Around Halloween each year, there is a horror movie released to set the spooky mood and put audiences in the Halloween spirit. This season, that movie is “Ouija: Origin of Evil.” Typical, right? Yet another horror film about people using a wooden board to contact the dead. Originally as a joke but the characters start freaking out once strange, scary things start to happen to them. But this particular film has a different plot.
Set in the late 1960’s the audience is introduced to a family of three, a widowed mother and her two daughters. Alice Zander (Elizabeth Reaser) works from her home as a fortune teller/medium, helping people get closure from loved ones they have lost. With the help of her two daughters Lena (Annalise Basso) and Doris (Lulu Wilson) she is able to give people the closure they so desperately need.
Her daughters have specific jobs and act as the “spirits” that come forward, basically just scamming their customers. Alice decided a Ouija board would add more flare to their performance.
Thinking she’d be able to get in touch with her late father who was killed by a drunk driver, nine-year-old Doris decided to play with the Ouija board, asking questions and getting the answers she wanted from her “father.” Doris went back to the board night after night to talk. After constantly hearing voices late at night and noticing a change in Doris’ behavior Lena decided bring it up with her mother.
With the usual scare tactics horror films have to offer, the whispering in the house at night, something or someone pulling at the bottom of the covers, crawling upstairs, creepy laughter of a child in the distance, this film also offers a different, more developed story line.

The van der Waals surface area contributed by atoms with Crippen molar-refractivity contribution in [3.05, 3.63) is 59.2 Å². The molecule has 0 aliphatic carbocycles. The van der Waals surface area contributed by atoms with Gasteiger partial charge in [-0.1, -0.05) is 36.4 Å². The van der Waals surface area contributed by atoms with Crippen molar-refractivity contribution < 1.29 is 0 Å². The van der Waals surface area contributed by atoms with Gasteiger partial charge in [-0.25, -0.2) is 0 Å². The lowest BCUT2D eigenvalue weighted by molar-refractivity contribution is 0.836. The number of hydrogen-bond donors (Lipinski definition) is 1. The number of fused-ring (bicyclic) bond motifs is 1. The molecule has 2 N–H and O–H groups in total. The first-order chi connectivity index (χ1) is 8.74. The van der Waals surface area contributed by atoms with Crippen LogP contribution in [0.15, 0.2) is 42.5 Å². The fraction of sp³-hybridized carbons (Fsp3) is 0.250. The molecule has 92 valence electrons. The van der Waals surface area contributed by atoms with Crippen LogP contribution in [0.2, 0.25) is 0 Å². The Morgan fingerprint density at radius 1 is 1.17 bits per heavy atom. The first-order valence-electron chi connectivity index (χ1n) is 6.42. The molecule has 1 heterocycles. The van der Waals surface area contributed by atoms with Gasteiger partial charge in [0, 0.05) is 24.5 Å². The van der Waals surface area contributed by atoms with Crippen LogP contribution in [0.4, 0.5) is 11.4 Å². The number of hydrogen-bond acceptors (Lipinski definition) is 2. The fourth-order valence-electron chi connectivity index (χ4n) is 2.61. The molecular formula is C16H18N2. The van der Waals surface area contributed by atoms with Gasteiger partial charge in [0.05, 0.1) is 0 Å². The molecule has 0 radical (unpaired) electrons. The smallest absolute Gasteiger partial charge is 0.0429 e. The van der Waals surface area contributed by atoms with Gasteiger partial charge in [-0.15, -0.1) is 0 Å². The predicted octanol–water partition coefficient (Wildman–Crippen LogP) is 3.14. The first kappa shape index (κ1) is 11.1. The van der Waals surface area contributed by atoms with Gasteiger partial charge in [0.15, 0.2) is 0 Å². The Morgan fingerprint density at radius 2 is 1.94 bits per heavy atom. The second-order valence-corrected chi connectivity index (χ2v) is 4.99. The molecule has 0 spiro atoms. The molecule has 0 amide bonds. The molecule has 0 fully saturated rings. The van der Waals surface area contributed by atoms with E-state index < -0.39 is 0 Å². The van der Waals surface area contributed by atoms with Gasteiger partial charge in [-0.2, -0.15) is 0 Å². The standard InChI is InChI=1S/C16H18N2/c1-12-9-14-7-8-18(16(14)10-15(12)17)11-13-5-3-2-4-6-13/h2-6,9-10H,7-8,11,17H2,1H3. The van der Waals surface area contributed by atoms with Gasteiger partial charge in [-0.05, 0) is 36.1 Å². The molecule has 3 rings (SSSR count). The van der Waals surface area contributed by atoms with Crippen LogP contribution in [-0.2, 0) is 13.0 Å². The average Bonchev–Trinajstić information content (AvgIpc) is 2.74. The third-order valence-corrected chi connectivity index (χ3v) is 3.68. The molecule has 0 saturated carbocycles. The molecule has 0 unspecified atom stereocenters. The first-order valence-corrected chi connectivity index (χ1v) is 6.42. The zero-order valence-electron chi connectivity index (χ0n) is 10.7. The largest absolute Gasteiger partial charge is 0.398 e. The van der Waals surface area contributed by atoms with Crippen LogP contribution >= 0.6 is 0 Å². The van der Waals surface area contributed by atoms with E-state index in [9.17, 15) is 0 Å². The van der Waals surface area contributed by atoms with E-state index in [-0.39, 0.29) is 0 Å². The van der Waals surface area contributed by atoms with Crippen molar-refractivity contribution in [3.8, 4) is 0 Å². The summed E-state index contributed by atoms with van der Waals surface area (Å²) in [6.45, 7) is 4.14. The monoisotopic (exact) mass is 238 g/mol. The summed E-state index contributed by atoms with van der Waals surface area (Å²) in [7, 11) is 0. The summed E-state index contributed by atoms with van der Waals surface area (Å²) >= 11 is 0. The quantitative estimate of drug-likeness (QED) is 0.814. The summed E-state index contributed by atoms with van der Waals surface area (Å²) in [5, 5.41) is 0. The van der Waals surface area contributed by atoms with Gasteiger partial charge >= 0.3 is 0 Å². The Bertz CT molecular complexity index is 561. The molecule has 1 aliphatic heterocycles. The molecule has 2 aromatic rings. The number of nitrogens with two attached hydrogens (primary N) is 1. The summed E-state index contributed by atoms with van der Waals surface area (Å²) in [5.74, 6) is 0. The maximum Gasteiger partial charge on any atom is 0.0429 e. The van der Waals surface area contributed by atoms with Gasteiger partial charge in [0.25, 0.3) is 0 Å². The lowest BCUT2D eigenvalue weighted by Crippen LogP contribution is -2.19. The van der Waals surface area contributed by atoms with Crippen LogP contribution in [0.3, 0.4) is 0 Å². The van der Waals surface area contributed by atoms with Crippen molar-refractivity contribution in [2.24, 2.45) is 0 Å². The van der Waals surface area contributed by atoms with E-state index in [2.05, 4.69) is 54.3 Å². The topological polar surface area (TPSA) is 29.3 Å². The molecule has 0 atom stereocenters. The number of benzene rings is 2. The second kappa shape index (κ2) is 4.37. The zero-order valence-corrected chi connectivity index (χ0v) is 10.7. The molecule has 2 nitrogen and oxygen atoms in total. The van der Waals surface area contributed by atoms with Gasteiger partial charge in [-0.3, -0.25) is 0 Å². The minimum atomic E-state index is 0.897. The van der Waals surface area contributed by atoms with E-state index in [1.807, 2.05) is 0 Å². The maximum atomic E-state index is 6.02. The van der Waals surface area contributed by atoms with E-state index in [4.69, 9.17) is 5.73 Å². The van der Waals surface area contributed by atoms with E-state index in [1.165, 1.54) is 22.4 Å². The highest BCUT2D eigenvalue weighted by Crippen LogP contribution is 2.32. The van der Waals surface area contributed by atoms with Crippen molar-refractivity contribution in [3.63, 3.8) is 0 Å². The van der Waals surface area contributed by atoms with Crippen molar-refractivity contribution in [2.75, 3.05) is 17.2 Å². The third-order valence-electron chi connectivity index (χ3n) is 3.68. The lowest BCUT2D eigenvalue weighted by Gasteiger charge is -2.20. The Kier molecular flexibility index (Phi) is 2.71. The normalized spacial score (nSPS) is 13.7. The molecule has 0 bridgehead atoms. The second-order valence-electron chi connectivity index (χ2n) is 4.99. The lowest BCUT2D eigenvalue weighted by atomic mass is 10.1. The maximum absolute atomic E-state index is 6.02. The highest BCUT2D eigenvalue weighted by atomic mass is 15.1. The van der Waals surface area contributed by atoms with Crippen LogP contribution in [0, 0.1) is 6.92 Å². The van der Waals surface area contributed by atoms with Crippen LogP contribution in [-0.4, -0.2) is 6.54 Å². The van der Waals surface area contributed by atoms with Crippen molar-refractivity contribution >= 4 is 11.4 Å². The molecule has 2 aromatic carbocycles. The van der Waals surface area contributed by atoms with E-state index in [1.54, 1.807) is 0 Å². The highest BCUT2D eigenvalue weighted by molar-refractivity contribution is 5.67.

Director Mike Flanagan, known for his other horror/thriller films such as “Oculus” and “Hush,” adds a different approach to a rather played out story idea. Not sticking with the traditional outlook on the hundreds of years old board game, Flanagan added background and gave the spirits their own character. Throwing in a few plot twists here and there, this film was not entirely like the typical Ouija board films.
Reaser, known mostly for her role in the “Twilight” Saga, delivers a performance that audiences have not really seen from her. Audiences are familiar with her motherly attitude from when she played Esme but were blindsided by the fear she so greatly portrays in this film. As for Basso, this isn’t her first rodeo, horror films seem to be her forte. Playing a role in another one of Flanagan’s films “Oculus,” the audience is not entirely surprised by her excellent performance. She has the ability to show the audience the true meaning of fear as she watches strange things happen to her sister.
This film shows the audience that not every horror movie has the same plot and is capable of changing up an overused story idea. Providing the audience with a movie perfectly suitable for the Halloween season with scenes that’ll make you jump, gasp and maybe even curse under your breath a little. It may not compare to the greatness of any of the original horror films such as “The Exorcist,” “Texas Chainsaw Massacre” and “The Shining,” but it gives a much needed change to the storyline of one of the most used horror film ideas ever.